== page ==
If the form of service is by mail, please add three more days to the "before" time (ORCP 10C).
If you follow the rule and so represent in the cover letter, your orders will be signed immediately upon receipt. If you do not follow the rule, I have two approaches – either I mail it back to you with a letter about UTCR 5.100, or I put it on the bottom of the pile and forget about it. No amount of calling by you will cure it. Due to budget cuts, our data entry is way behind. Therefore I don’t even look at the file again for 30 days to ensure time for OJIN to reflect if objections are in.
The rule is simple and if used, it is easy for all. If you as professionals make an honest attempt to resolve the dispute, I will give you the highest priority on my docket and help you. If you follow the process and your opponent does not, it will be noted. If you follow the process and the order is signed, and then the opponent files untimely objections (to the court and not to you as required by UTCR 5.100), I believe that becomes a matter for the PLF, the disciplinary office or the appellate courts. Please be reasonable in the time to respond that you afford your opponent. While three plus three is the minimum, I think 10 to 14 days is fairer.
Many lawyers follow the procedure. However, I’ve noted an increase in letters that say "Please hold it for X days to await objections." My desk is not large enough, my staff is not large enough, and my patience is too short to accommodate such requests.
Thank you to all who make it easier to timely respond to your requests.
Deanne L. Darling
Clackams County Circuit Court
I received the announcement last month of the 20th anniversary picnic for the Oregon Law Foundation. I was surprised, as I thought that I set up the OLF during my tenure as president in 1980-81. I enclose a copy of the original articles of incorporation which we filed. Howard Rankin was the first president and I was the first treasurer.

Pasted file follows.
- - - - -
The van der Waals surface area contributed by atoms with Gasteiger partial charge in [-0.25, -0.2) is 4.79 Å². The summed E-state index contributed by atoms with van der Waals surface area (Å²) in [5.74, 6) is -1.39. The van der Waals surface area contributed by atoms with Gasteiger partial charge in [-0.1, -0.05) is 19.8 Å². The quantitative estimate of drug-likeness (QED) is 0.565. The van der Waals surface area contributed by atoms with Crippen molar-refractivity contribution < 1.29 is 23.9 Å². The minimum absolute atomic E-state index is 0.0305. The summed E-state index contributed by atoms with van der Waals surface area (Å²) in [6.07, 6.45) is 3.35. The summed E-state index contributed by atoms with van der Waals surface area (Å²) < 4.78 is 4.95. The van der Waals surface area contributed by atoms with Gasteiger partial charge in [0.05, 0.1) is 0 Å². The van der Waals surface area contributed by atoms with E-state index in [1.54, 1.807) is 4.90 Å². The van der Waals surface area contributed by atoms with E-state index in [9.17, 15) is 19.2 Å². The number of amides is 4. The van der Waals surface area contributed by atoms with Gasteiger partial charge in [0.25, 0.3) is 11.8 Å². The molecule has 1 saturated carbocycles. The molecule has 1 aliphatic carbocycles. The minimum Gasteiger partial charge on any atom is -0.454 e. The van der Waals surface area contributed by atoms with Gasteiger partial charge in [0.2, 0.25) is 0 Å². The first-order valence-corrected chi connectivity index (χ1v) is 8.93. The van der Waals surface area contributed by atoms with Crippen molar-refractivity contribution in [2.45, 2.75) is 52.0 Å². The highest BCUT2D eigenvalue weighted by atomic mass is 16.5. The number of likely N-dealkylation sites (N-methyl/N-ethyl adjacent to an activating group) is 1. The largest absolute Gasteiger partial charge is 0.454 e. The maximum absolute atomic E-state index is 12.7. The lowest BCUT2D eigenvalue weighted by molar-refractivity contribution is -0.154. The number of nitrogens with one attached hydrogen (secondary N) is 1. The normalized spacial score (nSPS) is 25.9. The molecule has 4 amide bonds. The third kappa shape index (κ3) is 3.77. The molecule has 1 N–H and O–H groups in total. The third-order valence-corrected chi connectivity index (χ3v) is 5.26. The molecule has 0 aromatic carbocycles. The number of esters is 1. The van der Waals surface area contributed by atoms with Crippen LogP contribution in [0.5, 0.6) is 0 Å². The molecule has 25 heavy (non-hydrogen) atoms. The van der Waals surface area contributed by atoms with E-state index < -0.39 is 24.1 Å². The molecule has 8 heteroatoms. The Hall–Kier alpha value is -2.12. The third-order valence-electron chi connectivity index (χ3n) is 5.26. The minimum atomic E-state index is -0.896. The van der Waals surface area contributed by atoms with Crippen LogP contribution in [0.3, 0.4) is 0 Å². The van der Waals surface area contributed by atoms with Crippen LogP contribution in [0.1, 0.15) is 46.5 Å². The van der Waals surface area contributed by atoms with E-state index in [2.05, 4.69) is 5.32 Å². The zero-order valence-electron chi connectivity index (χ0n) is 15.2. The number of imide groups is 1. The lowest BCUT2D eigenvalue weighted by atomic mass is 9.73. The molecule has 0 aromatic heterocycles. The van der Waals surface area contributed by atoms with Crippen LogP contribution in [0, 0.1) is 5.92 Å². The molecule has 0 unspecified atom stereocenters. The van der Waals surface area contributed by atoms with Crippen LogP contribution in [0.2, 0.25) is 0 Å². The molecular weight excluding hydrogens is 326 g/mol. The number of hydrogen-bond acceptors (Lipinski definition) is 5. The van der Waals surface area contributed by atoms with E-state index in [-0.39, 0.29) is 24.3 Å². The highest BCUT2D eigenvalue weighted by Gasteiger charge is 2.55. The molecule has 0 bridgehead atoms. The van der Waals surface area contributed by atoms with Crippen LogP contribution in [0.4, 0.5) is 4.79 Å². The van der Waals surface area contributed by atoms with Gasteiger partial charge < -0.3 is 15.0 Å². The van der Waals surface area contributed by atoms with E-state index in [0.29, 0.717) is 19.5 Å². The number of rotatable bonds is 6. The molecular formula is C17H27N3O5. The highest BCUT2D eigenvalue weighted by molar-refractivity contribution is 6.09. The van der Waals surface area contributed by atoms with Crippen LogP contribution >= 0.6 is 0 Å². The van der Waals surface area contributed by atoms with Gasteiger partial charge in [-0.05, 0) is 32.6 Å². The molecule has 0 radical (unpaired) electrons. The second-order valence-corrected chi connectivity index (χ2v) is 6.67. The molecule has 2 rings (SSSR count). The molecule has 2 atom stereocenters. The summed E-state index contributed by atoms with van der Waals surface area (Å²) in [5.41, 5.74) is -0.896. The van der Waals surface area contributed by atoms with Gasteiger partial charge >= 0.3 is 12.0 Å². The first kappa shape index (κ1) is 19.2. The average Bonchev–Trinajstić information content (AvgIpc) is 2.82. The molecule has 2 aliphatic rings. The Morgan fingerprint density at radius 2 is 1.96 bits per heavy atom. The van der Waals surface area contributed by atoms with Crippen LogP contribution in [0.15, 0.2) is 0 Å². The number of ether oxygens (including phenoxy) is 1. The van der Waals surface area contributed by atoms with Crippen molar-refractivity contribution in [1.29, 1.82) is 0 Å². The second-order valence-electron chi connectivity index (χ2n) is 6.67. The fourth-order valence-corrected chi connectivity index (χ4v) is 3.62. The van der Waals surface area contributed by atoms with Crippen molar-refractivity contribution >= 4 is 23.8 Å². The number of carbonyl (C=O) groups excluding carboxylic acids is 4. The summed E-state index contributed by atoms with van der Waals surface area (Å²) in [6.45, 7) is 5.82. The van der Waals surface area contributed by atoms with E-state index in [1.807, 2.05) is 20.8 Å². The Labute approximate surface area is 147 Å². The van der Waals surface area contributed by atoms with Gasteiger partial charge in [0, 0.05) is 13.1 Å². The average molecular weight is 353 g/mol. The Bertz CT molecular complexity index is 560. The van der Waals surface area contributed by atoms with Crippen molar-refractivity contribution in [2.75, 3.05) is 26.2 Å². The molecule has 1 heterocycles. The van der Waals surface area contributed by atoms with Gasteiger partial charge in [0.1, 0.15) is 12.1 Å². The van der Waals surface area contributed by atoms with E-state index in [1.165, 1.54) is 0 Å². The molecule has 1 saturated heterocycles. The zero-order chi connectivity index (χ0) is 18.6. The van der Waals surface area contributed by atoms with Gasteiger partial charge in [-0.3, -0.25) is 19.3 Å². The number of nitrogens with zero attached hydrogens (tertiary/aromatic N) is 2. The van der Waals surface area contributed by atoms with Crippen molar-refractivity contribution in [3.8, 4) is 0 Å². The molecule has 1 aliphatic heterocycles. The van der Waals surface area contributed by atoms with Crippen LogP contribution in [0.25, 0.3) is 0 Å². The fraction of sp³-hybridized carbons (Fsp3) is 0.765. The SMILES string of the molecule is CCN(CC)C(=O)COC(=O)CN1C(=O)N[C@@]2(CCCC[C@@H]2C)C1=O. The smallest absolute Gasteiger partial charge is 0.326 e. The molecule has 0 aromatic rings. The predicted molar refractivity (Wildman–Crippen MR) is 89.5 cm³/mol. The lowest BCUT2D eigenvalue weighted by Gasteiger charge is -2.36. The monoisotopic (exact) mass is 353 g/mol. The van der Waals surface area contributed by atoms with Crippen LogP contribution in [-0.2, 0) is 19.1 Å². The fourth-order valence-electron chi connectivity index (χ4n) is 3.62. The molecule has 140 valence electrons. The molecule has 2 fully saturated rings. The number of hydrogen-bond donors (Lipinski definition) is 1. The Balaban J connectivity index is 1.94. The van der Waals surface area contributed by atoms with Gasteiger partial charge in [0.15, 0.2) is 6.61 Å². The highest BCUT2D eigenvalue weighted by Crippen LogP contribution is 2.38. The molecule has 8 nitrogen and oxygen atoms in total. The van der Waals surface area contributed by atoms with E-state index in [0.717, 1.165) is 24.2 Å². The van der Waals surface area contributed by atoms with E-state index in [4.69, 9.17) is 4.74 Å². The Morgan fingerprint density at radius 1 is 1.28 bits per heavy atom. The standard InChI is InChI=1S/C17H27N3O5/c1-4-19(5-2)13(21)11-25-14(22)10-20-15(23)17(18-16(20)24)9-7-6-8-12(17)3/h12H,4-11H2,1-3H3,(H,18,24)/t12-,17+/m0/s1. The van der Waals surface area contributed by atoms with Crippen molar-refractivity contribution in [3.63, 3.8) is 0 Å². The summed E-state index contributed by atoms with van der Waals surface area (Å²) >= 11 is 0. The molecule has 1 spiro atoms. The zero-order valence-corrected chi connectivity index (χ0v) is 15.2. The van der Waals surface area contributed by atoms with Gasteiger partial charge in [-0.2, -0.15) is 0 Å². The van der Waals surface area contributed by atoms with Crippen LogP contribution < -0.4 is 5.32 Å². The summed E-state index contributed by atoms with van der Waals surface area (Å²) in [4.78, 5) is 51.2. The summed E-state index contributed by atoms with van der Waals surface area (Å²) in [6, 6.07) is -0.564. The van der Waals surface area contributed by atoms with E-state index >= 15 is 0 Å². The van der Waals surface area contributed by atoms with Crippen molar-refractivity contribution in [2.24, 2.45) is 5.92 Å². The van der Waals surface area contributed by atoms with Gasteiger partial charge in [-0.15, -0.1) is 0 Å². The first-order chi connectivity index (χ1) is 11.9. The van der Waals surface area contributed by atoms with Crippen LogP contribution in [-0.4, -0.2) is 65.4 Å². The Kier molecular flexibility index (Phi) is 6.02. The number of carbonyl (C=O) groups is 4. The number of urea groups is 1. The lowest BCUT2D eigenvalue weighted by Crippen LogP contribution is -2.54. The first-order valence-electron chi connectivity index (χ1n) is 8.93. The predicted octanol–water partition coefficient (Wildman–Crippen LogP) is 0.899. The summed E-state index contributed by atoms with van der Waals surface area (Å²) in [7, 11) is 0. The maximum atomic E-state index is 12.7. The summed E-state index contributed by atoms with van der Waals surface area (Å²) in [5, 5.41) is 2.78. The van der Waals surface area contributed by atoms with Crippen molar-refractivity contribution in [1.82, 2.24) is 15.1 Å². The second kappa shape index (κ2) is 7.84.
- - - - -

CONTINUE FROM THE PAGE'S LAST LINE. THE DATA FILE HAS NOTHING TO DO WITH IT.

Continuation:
I remember the circumstances well. I attended the president-elects’ meeting at the ABA in New York City in the summer of 1980. One of the meetings was on bar foundations and IOLTA. To my surprise, Oregon and Mississippi were the only two states that did not have bar foundations. That became the goalpost of my tenure.
I think the law foundation is at least 22 years old and that we should have our facts and history straight.
Thomas C. Howser
OLF Administrator Rich Cecchetti responds: What precipitated the invitation was the fact that the U.S. Supreme Court declared on March 26 that the Interest on Lawyers Trust Accounts was constitutional, which coincidentally marked the 20th year of the IOLTA program in Oregon. The invitation should have more specifically stated that the celebration was to recognize the success of the 20th anniversary of IOLTA and the 22nd year since the founding of the Oregon Law Foundation. My apologizes to Mr. Howser, especially since it was because of his leadership and the support of the Oregon State Bar that the foundation has successfully granted over $14 million dollars to legal services providers in Oregon over the past 20 years.
It has long been apparent to me that Professor/Justice Hans Linde operates at an intellectual level beyond the reach of many of us regular lawyers. In law school, in order to better understand the impact and significance of a Linde opinion or article, I often found it helpful to slow down and carefully read and digest the meaning of every sentence.
Both during law school, and in the many years since, I have been provoked and inspired by the written work of this great Oregon legal scholar. As usual, his latest little piece in the October 2003 Bulletin ("Kadderly at 100") is both thought-provoking and inspiring.
The August/September 2003 Bulletin contained more articles about professionalism, civility and integrity, all on the large scale of lawyer interaction.
On a smaller scale, there is such a thing as good attorney inter-relationships regarding wills and trusts.
Is it too difficult to notify the original attorney when you are preparing a will for a new client that revokes the old will?
Is it also too much trouble to notify the attorney who prepared the will that you are handling the probate of that will?
It may be somewhat anachronistic, but good, old fashioned manners would seem to apply.
William D. McDonald